Every year, lightning kills thousands of people worldwide. To draw attention to this alarming fact, the Lightning Safety Council International established National Lightning Safety Awareness Week during June 19-25. Since the week was established in 2001, U.S. lightning fatalities have dropped from about 55 per year to less than 30. This reduction is largely due to greater awareness about the dangers of lightning and the proper steps to take when there is a thunderstorm threat.
Here are some of those tips to help ensure safety in the event that lightning strikes:
- Monitor weather conditions and get to a safe place before the weather becomes threatening. Substantial buildings and hard-topped vehicles are safe options. Rain shelters, small sheds, and open vehicles are not.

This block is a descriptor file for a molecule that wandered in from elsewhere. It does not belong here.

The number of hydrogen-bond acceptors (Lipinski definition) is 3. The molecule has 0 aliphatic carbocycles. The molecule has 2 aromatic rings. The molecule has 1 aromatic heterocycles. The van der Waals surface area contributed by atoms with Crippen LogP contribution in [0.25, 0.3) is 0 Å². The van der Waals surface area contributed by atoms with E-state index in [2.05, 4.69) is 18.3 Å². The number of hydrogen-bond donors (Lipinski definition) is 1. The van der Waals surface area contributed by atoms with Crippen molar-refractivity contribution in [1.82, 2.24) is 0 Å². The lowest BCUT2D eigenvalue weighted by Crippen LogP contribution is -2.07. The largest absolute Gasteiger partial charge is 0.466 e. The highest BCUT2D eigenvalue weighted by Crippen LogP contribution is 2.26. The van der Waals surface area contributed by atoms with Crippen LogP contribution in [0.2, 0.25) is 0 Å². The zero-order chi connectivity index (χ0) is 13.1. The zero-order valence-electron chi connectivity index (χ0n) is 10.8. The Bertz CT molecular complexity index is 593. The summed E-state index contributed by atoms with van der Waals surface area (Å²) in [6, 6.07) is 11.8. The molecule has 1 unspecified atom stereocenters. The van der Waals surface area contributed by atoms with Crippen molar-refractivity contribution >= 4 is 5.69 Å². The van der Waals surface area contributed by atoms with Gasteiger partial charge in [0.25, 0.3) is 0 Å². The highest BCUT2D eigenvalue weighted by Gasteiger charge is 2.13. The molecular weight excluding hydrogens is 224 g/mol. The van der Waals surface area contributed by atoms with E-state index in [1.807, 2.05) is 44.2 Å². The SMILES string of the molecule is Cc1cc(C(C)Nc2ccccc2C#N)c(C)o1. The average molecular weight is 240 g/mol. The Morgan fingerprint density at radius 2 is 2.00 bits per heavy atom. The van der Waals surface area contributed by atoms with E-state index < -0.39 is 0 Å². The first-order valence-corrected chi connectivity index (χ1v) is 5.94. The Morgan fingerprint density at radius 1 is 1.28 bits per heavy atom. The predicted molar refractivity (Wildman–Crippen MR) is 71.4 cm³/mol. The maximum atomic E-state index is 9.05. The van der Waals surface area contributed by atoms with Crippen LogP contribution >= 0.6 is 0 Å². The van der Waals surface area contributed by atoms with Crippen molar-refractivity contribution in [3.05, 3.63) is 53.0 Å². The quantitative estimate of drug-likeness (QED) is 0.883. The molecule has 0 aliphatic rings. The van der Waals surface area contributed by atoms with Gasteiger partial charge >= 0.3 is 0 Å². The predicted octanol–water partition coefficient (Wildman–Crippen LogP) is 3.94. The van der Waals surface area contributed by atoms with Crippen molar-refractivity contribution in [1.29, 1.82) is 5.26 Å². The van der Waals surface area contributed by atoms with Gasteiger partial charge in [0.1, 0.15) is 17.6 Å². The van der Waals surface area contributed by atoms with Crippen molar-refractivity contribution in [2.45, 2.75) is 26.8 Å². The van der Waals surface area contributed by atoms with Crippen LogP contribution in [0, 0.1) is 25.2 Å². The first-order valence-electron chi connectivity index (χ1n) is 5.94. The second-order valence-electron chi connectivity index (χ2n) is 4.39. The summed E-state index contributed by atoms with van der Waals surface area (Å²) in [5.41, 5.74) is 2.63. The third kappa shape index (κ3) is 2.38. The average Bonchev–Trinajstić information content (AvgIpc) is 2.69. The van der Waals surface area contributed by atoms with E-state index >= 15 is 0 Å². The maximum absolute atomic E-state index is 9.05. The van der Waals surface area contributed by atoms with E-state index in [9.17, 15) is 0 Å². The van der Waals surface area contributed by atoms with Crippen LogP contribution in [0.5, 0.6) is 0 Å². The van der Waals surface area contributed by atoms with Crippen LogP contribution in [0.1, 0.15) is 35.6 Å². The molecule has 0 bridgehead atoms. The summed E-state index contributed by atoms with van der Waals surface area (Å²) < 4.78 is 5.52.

- When inside, do not touch anything that is plugged into an electrical outlet. Cell phones and cordless phones are safe. Keep away from outside doors and windows and do not lie on a garage floor.
- There is no safe place outside during a thunderstorm. Stay away from:
- Tall objects or locations (e.g., trees, power poles, light poles, rooftops and mountaintops)
- Open areas (e.g., sports fields, hiking trails, hunting areas, golf courses)
- Unprotected buildings or open structures like carports or patios
- Open vehicles like riding mowers or motorcycles
- For pet owners, always bring pets inside. Dog houses are not safe, and pets chained to trees or on metal runners are vulnerable to lightning.
- If someone is struck by lightning, call 911 immediately.
For more information about Lightning Safety Awareness Week, click here.